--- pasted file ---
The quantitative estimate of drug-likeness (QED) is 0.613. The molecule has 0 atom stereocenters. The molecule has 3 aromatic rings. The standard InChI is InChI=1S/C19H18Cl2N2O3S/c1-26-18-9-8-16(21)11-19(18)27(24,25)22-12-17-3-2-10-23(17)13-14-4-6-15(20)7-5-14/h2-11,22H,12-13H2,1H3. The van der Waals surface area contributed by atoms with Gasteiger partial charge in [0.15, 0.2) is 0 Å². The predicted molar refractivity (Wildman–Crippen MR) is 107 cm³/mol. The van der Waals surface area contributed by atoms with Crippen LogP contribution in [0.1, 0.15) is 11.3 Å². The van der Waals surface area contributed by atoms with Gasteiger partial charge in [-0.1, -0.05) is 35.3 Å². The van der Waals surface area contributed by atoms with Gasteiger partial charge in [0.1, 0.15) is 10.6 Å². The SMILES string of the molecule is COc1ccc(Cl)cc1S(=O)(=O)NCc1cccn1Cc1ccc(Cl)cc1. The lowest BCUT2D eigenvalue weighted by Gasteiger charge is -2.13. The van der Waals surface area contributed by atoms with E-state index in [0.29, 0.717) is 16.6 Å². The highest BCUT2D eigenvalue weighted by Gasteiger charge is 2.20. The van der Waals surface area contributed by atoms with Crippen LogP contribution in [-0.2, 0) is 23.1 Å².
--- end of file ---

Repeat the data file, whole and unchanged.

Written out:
The quantitative estimate of drug-likeness (QED) is 0.613. The molecule has 0 atom stereocenters. The molecule has 3 aromatic rings. The standard InChI is InChI=1S/C19H18Cl2N2O3S/c1-26-18-9-8-16(21)11-19(18)27(24,25)22-12-17-3-2-10-23(17)13-14-4-6-15(20)7-5-14/h2-11,22H,12-13H2,1H3. The van der Waals surface area contributed by atoms with Gasteiger partial charge in [0.15, 0.2) is 0 Å². The predicted molar refractivity (Wildman–Crippen MR) is 107 cm³/mol. The van der Waals surface area contributed by atoms with Crippen LogP contribution in [0.1, 0.15) is 11.3 Å². The van der Waals surface area contributed by atoms with Gasteiger partial charge in [-0.1, -0.05) is 35.3 Å². The van der Waals surface area contributed by atoms with Gasteiger partial charge in [0.1, 0.15) is 10.6 Å². The SMILES string of the molecule is COc1ccc(Cl)cc1S(=O)(=O)NCc1cccn1Cc1ccc(Cl)cc1. The lowest BCUT2D eigenvalue weighted by Gasteiger charge is -2.13. The van der Waals surface area contributed by atoms with E-state index in [0.29, 0.717) is 16.6 Å². The highest BCUT2D eigenvalue weighted by Gasteiger charge is 2.20. The van der Waals surface area contributed by atoms with Crippen LogP contribution in [-0.2, 0) is 23.1 Å².